Equation (4) provides a tool to incorporate the cross-dataset information. By way of example, consider a labeled source dataset Sand an unlabeled target dataset T. The process can estimate θb by fitting the GMM with the STIPs in T. However, it is difficult to estimate θc because there is no label information of Q in T. However, θc may be obtained by applying equation (4) to the source dataset S. With an initial θc, the label information in S may be used to update the estimation of θc and Q in T. This approach adapts the action model from S to T and is referred to as adaptive action detection. The following algorithm, also represented in FIG. 2, describes the adaptive action detection process.
  • Iterative Adaptive Action Detection
  • [0028]
  • [0000]
    Step 201: Input the labeled source dataset S and target dataset T.
    Step 202: Train background model Pr(θb) based on the STIPs in the T.
    In Source dataset S:
    Step 203: apply equation (4) to S and obtain θc.
    In Target dataset T:
    Step 204: update equation Q using equation (5),
    Step 205: update equation θc using equation (4),
    Step 206: repeat steps 204 and 205 for several rounds.
    Step 207: Output the action model and the detected regions in T.
  • [0029]
    In general, the objective function is optimized by fixing the action model and updating the set of subvolumes Q containing the action, then fixing the set of subvolumes and optimizing the action model θc, and so on until convergence is detected (e.g., if the measured improvement between iterations is below some threshold) or some fixed number of iterations is performed. The action model may then be output for use as a classifier, along with data corresponding to the subvolumes (the detected regions of action of interest), e.g., the frames and locations therein.
  • [0030]
    Turning to computing the updated action model θc*, the optimal parameter θc maximizes equation (2):
  • [0000]
    θ c * = arg max θ c ( U Q , θ c ) .
  • [0031]
    When Q is given and the background model θb is fixed, the problem is simplified as:
  • [0000]
    θ c * = arg max θ c q U Q log Pr ( q | θ c ) Pr ( θ c ) . ( 6 )
  • [0032]
    The model of μc k in the source dataset is taken as prior. Because Gaussian distribution is the conjugate prior for Gaussian, the MAP estimation for equation (6) is obtained in a simple form:
  • [0000]

    μc kk E c k(x)+(1−αkc k
  • [0000]

    Σc kk E c k(x 2)+(1−βk)(Σc kc k T μc k)−μc k T μc k  (7)
  • [0000]
    where αk represents the weights that adjust the contribution of the prior model to the updated model. The variable Ec k is the weighted summation of samples in the target dataset. Note that for faster speed and robustness, only μk (and not Σk) is updated. The variable Ec k can be estimated as:
  • [0000]
    E c k = 1 j p kj qj U Q p kj q j p kj = w k ( q j | μ k , Σ k ) k w k ( q j | μ k , Σ k ) ( 8 )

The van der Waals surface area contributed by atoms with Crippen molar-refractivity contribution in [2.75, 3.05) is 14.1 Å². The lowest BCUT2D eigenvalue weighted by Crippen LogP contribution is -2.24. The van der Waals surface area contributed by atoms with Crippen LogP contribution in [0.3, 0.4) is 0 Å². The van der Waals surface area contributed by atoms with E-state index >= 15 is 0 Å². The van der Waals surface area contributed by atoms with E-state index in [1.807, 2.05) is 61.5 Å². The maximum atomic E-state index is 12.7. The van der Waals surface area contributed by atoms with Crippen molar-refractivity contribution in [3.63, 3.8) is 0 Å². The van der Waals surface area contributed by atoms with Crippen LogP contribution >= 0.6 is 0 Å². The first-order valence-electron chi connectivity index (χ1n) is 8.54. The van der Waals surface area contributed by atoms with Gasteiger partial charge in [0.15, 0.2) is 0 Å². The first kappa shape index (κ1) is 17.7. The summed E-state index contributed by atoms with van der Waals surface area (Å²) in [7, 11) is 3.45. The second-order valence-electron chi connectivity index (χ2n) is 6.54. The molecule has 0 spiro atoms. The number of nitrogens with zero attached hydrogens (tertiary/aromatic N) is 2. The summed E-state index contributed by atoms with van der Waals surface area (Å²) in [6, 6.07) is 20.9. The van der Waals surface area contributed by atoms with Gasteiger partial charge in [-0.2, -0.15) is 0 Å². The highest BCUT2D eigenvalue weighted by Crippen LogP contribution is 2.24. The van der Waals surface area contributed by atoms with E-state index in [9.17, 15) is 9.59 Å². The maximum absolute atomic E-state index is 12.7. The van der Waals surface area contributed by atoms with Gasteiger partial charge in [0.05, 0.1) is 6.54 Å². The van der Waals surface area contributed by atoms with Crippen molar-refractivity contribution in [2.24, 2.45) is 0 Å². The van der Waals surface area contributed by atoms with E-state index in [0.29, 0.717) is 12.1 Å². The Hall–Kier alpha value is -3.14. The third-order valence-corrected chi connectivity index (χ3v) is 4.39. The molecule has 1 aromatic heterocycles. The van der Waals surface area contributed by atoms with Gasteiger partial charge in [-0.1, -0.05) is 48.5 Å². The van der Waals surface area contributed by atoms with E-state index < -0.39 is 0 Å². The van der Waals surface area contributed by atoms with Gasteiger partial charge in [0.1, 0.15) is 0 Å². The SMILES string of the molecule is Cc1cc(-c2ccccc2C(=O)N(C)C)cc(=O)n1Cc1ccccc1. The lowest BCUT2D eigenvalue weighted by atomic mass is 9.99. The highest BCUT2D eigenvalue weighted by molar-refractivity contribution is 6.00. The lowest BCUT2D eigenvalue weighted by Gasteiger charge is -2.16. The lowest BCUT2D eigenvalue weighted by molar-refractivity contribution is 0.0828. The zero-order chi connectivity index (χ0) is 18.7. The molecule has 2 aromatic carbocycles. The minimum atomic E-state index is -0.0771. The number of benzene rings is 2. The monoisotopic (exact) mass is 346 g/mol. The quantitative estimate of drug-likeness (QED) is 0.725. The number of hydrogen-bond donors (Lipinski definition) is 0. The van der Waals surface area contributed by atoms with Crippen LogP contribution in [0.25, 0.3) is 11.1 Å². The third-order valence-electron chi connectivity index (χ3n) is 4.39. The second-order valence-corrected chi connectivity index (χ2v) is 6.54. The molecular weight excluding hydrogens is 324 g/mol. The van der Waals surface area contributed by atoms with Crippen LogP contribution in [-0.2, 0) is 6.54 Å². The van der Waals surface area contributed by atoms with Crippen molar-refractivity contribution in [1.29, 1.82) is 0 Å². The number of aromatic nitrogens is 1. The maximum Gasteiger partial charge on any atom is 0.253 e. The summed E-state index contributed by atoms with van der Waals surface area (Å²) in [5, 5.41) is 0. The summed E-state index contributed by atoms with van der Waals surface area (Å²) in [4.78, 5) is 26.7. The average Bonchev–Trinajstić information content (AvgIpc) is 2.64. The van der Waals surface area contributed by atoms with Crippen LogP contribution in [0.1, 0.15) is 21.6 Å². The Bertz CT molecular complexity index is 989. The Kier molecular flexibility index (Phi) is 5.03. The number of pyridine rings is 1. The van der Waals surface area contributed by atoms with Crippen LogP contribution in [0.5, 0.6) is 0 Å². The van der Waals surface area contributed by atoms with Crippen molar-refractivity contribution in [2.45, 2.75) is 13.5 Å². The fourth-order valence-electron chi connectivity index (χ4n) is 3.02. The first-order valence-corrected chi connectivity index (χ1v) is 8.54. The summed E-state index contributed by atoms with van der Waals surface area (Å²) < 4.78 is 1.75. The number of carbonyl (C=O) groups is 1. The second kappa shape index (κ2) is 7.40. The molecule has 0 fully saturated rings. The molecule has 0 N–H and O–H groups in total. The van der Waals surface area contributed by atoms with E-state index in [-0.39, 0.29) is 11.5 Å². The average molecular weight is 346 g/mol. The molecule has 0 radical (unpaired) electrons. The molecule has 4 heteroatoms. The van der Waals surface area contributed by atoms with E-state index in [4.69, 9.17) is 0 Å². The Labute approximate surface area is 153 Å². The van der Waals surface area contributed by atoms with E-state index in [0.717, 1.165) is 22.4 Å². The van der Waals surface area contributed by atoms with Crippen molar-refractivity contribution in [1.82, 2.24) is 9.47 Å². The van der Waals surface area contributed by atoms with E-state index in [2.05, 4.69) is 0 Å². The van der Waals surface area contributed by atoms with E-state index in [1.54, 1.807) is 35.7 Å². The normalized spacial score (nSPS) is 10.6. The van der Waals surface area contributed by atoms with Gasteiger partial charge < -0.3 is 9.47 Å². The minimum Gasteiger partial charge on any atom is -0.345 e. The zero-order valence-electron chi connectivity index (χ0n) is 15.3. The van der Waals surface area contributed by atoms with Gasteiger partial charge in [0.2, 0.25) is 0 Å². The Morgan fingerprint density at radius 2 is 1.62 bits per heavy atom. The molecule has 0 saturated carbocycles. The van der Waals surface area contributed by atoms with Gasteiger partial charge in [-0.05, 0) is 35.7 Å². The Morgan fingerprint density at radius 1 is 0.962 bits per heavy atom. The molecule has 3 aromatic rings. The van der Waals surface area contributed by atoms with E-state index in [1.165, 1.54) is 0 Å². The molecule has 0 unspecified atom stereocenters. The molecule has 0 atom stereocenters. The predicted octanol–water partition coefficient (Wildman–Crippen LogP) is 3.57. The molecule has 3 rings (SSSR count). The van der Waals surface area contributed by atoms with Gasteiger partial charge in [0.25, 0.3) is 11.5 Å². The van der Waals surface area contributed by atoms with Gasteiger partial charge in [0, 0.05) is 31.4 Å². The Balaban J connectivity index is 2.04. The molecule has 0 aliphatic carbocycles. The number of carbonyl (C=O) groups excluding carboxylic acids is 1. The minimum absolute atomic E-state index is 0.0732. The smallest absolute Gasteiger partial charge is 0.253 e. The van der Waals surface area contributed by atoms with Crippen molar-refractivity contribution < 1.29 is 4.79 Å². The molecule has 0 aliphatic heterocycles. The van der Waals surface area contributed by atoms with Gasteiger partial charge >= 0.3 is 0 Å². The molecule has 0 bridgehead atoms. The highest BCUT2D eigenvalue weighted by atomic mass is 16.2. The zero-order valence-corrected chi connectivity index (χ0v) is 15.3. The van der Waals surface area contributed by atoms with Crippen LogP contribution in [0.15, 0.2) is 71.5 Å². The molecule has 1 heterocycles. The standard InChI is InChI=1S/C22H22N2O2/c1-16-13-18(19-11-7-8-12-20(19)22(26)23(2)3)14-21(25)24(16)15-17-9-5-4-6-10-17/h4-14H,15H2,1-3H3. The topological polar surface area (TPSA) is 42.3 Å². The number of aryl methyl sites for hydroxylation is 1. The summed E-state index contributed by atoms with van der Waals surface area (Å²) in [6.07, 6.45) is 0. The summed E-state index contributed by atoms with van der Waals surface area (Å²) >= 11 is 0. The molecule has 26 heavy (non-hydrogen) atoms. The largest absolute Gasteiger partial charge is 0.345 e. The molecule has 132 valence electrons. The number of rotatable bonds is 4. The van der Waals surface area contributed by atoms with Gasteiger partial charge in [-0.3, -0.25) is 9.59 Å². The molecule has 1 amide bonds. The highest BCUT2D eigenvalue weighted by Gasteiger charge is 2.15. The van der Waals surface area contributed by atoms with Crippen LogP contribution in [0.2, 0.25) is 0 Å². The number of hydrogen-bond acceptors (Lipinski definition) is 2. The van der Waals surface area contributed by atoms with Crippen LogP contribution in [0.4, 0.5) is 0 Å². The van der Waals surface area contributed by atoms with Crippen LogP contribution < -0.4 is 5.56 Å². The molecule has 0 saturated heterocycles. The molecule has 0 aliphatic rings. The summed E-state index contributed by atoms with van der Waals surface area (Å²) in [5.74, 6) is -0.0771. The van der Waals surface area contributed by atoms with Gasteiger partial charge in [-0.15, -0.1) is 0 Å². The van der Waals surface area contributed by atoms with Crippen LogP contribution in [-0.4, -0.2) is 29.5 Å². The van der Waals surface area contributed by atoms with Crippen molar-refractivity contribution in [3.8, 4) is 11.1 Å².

• [0000]
    Note that the weighting parameter αk also may be simplified as:
  • [0000]
    α k = j p kj j p kj + r
  • [0000]
    where r is the controlling variable for adaptation. The adaptation approach effectively makes use of the prior information from source dataset 104, and requires only a small amount of training data to obtain the adaptation model.
  • [0033]
    Turning to subvolume detection, given the model θc, the best subvolume containing the action of interest can be found.
  • [0000]
    U Q * = arg max U Q ( U Q , θ c ) where = q U Q log Pr ( q | θ c ) Pr ( θ c ) + q U _ Q log Pr ( q | θ b ) = q U Q [ log Pr ( q | θ c ) Pr ( θ c ) - log Pr ( q | θ b ) Pr ( θ b ) ] + q U Q U _ Q log Pr ( q | θ b ) Pr ( θ b ) ( 9 )
  • [0034]
    The second term is constant given the universal background model 108. Thus, a simplified form of subvolume detection may be used:
  • [0000]
    U Q * = arg max U Q q U Q log Pr ( q | θ c ) Pr ( θ c ) Pr ( q | θ b ) Pr ( θ b ) ( 10 )
  • [0000]
    Assigning each STIP a score:
  • [0000]
    f ( q ) = log Pr ( q | θ c ) Pr ( q | θ b ) - T = log Pr ( q | θ c ) Pr ( θ c ) Pr ( q | θ b ) Pr ( θ b )
  • [0000]
    allows defining a scoring function for a subvolume Q:
  • [0000]
    f ( U Q ) = q U Q f ( q ) . ( 11 )
  • [0000]
    It is known that the localization task based on the scoring function in (11) can be accomplished efficiently by a well-known Branch and Bound (BB) search method. Denoting UQ as the collection of 3D subvolumes gives Q ε UQ. Assuming that there are two subvolumes Qmin and Qmax, such that Qmin Q Qmax, let f+ and f be two functions defined as:
  • [0000]
    f + ( Q ) = q Q max ( f ( q ) , 0 ) f - ( Q ) = q Q min ( f ( q ) , 0 ) ,
  • [0000]
    which gives:
  • [0000]

    f(Q)≦f 0(Q)=f +(Q max)+f (Q min)  (12)
  • [0000]
    for every Q ε UQ, which is the basic upper bound function used in BB search.
  • [0035]
    In this manner, there is provided cross-dataset learning that adapts an existing classifier from a source dataset to a target dataset, while using only a small amount of labeling samples (or possibly no labels at all). The cross-dataset action detection is possible even though videos may be taken on different occasions, with different backgrounds, with actions that may appear differently with different people, and with different lighting conditions, scales and action speeds, and so forth. Notwithstanding, the actions in different datasets still share some similarities to an extent, and the classifier adaptation leverages the spatial and temporal coherence of the individual actions in the target dataset.